Saturday, January 16, 2010

Informal Settlements in Dar es Salaam, Tanzania

On Christmas Day we received a tour of two informal settlements in Tanzania from a local urban planning student, Martin, who participated in a previous UN-HABITAT workshop.  The informal settlements in Tanzania differ from Kenyan settlements in that most if not all inhabitants own their structures rather than rent.  Tanzania is also not plagued by tribalism or regionalism which adds conflict and violence in Kenyan settlements.

by Nels Nelson by Nels Nelson by Nels Nelson by Nels Nelson

Jangwani plastic recycling, water supply, pit latrine, pollution

This settlement is squatted on government-owned land which is flooded in the rainy season most years.  The stream running through the area is highly polluted with human waste and industrial runoff.  It is a low density area with a lot of space between structures.  The structures are mostly of durable materials.  Drinking water is stolen off the city network and available for free to the inhabitants.  The principle industry in the neighborhood is plastic recycling.  A large bag of plastic bottles is worth TZS200 (about .10 Euro) which is purchased by a Chinese recycling company.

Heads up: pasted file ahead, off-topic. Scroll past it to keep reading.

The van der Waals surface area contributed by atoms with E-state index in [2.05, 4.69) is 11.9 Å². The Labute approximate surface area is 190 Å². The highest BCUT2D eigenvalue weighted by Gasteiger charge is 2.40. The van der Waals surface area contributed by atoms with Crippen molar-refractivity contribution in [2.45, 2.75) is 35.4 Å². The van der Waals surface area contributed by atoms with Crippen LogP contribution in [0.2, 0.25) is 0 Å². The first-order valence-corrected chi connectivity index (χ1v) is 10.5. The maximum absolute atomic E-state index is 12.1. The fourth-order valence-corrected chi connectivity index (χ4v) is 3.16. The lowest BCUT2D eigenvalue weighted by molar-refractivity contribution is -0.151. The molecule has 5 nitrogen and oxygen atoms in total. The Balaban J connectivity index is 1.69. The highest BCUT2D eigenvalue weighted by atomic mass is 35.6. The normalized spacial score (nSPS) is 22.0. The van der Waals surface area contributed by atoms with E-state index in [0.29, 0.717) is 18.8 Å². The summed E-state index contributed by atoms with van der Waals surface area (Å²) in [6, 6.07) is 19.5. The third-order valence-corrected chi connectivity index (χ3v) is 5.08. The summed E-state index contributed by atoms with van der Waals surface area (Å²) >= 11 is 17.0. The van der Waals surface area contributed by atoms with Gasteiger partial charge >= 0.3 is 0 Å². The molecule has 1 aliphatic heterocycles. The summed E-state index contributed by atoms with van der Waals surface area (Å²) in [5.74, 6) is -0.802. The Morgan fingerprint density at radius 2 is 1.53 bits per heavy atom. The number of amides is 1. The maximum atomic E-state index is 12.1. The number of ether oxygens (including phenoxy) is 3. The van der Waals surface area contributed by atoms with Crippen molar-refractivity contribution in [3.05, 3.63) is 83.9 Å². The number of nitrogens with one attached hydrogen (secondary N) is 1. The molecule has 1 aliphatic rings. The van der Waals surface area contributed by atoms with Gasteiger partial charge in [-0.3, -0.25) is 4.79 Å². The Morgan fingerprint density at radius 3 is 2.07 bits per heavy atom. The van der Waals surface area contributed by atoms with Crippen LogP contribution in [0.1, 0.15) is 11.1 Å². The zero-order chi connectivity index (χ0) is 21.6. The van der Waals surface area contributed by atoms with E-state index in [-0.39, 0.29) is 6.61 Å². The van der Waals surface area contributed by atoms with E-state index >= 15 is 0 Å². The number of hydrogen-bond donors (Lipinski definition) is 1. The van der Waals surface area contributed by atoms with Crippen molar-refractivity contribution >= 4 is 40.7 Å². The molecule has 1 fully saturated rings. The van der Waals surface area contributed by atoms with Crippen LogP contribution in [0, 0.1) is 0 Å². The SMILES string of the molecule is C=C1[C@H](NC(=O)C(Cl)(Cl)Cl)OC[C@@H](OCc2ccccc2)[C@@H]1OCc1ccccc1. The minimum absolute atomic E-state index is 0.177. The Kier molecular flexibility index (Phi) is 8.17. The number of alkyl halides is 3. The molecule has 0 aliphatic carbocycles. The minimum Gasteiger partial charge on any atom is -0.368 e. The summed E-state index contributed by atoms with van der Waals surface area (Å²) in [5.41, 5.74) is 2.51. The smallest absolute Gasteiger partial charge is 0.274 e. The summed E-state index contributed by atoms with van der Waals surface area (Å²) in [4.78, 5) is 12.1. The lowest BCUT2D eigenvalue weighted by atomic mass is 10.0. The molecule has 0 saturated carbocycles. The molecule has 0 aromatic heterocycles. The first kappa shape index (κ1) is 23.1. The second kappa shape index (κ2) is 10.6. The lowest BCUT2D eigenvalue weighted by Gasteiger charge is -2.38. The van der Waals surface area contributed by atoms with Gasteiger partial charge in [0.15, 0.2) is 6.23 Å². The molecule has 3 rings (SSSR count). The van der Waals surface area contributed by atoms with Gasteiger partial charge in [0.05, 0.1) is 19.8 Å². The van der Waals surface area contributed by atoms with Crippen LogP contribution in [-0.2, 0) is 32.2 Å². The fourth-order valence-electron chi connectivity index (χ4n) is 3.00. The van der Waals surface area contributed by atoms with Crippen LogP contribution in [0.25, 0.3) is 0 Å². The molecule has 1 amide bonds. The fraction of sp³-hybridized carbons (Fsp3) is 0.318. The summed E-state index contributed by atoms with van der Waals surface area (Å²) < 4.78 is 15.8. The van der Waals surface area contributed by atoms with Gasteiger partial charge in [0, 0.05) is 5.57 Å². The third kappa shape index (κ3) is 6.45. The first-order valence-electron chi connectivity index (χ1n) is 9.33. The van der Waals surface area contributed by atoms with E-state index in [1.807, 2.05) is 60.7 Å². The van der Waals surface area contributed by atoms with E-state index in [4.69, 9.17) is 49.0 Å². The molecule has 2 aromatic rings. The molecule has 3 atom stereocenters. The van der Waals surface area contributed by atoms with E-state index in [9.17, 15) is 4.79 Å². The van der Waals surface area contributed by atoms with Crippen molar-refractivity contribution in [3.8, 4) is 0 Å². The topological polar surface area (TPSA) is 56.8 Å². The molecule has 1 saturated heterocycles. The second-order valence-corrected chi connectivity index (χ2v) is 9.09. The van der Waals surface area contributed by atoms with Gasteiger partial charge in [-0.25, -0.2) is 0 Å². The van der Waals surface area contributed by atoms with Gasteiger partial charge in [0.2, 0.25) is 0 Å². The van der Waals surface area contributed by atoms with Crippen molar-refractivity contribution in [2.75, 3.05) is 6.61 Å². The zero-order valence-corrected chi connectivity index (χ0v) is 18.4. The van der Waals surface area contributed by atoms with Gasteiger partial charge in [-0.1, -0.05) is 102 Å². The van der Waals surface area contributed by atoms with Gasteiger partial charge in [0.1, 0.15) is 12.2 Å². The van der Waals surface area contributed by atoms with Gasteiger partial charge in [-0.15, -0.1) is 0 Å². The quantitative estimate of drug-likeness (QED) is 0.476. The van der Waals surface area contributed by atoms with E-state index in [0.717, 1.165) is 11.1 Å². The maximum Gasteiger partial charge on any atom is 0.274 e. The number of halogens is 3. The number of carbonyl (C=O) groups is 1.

by Nels Nelson by Nels Nelson

Kigogo discussion between Eline and Martin, urban space

This area has been squatted upon since at least the 1970’s although it has never been officially condoned or mapped.  The citizens seem to have a feeling of secure tenure, as they have invested in durable structures.  Though informal, the neighborhood is well planned with a livable density of low-rise structures, urban agriculture and even a grazing space for animals.  The in-between spaces are well landscaped and upgraded with concrete staircases.